Graduates’ blog welcomes students

By Lisa Schulz

Fourteen current Columbia graduate students are opening doors for new students by sharing their words, vibrant photos and videos of personal experiences through Marginalia, a blog that speaks for 487 other grad students.

Marginalia—which is defined as the stray notes scribbled in the margin of a paper—began in September 2011 to convey the Columbia experience to prospective students. Each representative of a graduate program tells stories once per week with topics ranging from Columbia events and personal works, to advice for any student.

“It’s putting a face to a department,” said Michael St. John, third-year graduate student and blogger for the Interdisciplinary Arts and Media Department. “Normally, when you’re applying either grad or undergrad, you’re pretty intimidated about starting something new.”

The 14 candidates applied for the paid blogging positions and were required to compose short essays, a sample blog post and topic ideas.

Next year, new bloggers will be chosen to keep the experience fresh, said Cate Lagueux, director of the Graduate Admissions Office.

Before the blog, which has had approximately 6,000 hits in three months, Lagueux would write about Graduate Open House and other important aspects to incoming graduate students. In an effort to relay a better understanding of the graduate program, Lagueux said she found that opinions from current students were the best way to convey the understated graduate experience.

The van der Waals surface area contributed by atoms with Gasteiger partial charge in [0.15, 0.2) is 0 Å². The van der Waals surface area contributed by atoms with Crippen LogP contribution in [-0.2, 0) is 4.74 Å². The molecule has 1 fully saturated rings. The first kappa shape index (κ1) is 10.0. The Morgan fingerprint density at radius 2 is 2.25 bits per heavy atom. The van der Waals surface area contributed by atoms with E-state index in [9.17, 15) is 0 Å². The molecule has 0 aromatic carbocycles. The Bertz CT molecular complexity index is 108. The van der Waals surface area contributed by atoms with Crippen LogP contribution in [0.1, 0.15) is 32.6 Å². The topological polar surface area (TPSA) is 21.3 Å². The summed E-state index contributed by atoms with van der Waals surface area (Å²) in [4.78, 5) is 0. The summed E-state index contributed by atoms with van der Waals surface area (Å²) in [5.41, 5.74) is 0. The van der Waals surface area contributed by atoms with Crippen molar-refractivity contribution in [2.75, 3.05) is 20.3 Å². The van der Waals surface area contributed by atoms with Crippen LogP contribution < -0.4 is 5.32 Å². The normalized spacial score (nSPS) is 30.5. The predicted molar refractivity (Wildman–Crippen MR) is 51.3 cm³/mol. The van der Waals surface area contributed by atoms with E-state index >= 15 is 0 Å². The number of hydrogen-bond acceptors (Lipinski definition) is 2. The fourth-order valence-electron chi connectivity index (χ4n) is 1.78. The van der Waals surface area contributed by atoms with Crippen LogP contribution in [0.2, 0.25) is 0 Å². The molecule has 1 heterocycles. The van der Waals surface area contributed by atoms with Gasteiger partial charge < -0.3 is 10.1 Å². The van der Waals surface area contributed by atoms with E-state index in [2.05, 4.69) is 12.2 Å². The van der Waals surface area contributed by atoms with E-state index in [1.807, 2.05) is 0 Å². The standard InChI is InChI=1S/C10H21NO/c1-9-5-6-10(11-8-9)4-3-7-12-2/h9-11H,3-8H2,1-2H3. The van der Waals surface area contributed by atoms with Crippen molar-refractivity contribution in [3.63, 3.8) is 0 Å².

“One student talking to another student is going to be taken more seriously than somebody from the Admissions Office,” Lagueux said. “I could tell you all day why the Open House is awesome, and you would go, ‘Right, that’s your job.’”

Graduate Preview Day is basically a shortened open house for new students to ask questions and speak with a panel of current students regarding their experiences, Lagueux said.

St. John said Marginalia, which is the first blog he’s written for, is by nature “off-the-cuff and very casual posting.” Each ambassador has his or her own style of writing, he said. He described his own style as “structured and strait-laced.”

Some bloggers have let off steam in their posts, which show students that the program also involves hard work, Lagueux said. However, professionalism is an important aspect in any blog, St. John said.

“If it comes from a place of commentary or critique on what you’re ranting about, I think there’s merit to that,” he said. “But if you’re spewing at the mouth for no apparent reason, do you really want to hear that?”

Creating a name as a blogger is also important, according to St. John, who is a teaching assistant for Storytelling and Aesthetics and Production I and II courses. He writes about himself and his own work to show his readers that he’s “not just an anonymous blogger,” he said.

“I take pride and utmost concern about having awesome photos to go with any type of writing,” St. John said. “We’re visual people. Especially for a blog, if there are boring pictures, you’re not going to want to read about it.”

Classmates of the bloggers are also able to collaborate and submit multimedia for the blog, St. John said. Social media outlets like Facebook help spread the word to the small graduate student population, in comparison to undergraduates, he said.

Even with multimedia, content is most important, said Jenn Tatum-Cotamagana, blogger for the Creative Writing and Nonfiction programs in the English Department.

“Your writing has to be concise, and a personality has to come through,” said Tatum-Cotamagana, who is also a second-year graduate student and professor of Writing and Rhetoric. “There’s going to be some thread, something that keeps people coming back in the writing.”

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